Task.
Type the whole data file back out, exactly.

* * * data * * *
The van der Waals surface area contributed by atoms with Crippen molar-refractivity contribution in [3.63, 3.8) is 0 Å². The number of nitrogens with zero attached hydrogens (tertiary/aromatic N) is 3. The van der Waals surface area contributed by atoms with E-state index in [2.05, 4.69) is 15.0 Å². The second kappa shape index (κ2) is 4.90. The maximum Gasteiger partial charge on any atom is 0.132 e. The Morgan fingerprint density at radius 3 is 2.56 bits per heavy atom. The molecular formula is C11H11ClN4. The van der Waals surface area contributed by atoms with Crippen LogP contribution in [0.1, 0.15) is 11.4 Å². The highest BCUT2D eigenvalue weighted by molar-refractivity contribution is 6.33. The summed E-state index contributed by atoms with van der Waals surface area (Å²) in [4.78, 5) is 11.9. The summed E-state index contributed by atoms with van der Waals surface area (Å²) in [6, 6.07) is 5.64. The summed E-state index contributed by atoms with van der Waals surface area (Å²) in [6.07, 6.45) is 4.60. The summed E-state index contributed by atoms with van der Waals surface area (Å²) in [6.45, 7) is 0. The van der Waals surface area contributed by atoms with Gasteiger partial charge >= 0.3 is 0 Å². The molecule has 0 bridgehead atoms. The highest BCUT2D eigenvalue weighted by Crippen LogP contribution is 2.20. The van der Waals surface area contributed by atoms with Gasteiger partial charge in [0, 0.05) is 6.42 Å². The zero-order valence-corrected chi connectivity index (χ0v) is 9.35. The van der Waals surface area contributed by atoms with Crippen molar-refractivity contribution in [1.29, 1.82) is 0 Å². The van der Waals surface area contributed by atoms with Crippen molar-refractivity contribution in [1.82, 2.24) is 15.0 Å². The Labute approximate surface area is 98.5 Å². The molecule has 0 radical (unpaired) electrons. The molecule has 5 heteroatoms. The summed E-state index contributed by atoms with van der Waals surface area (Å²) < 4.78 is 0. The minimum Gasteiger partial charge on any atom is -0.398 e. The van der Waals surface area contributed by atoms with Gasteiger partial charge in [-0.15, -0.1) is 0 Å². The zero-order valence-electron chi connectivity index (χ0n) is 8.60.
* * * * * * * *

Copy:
The van der Waals surface area contributed by atoms with Crippen molar-refractivity contribution in [3.63, 3.8) is 0 Å². The number of nitrogens with zero attached hydrogens (tertiary/aromatic N) is 3. The van der Waals surface area contributed by atoms with E-state index in [2.05, 4.69) is 15.0 Å². The second kappa shape index (κ2) is 4.90. The maximum Gasteiger partial charge on any atom is 0.132 e. The Morgan fingerprint density at radius 3 is 2.56 bits per heavy atom. The molecular formula is C11H11ClN4. The van der Waals surface area contributed by atoms with Crippen LogP contribution in [0.1, 0.15) is 11.4 Å². The highest BCUT2D eigenvalue weighted by molar-refractivity contribution is 6.33. The summed E-state index contributed by atoms with van der Waals surface area (Å²) in [4.78, 5) is 11.9. The summed E-state index contributed by atoms with van der Waals surface area (Å²) in [6, 6.07) is 5.64. The summed E-state index contributed by atoms with van der Waals surface area (Å²) in [6.07, 6.45) is 4.60. The summed E-state index contributed by atoms with van der Waals surface area (Å²) in [6.45, 7) is 0. The van der Waals surface area contributed by atoms with Gasteiger partial charge >= 0.3 is 0 Å². The molecule has 0 bridgehead atoms. The highest BCUT2D eigenvalue weighted by Crippen LogP contribution is 2.20. The van der Waals surface area contributed by atoms with Gasteiger partial charge in [0, 0.05) is 6.42 Å². The zero-order valence-corrected chi connectivity index (χ0v) is 9.35. The van der Waals surface area contributed by atoms with Crippen molar-refractivity contribution in [1.29, 1.82) is 0 Å². The van der Waals surface area contributed by atoms with Crippen molar-refractivity contribution in [1.82, 2.24) is 15.0 Å². The Labute approximate surface area is 98.5 Å². The molecule has 0 radical (unpaired) electrons. The molecule has 5 heteroatoms. The summed E-state index contributed by atoms with van der Waals surface area (Å²) < 4.78 is 0. The minimum Gasteiger partial charge on any atom is -0.398 e. The van der Waals surface area contributed by atoms with Gasteiger partial charge in [-0.15, -0.1) is 0 Å². The zero-order valence-electron chi connectivity index (χ0n) is 8.60.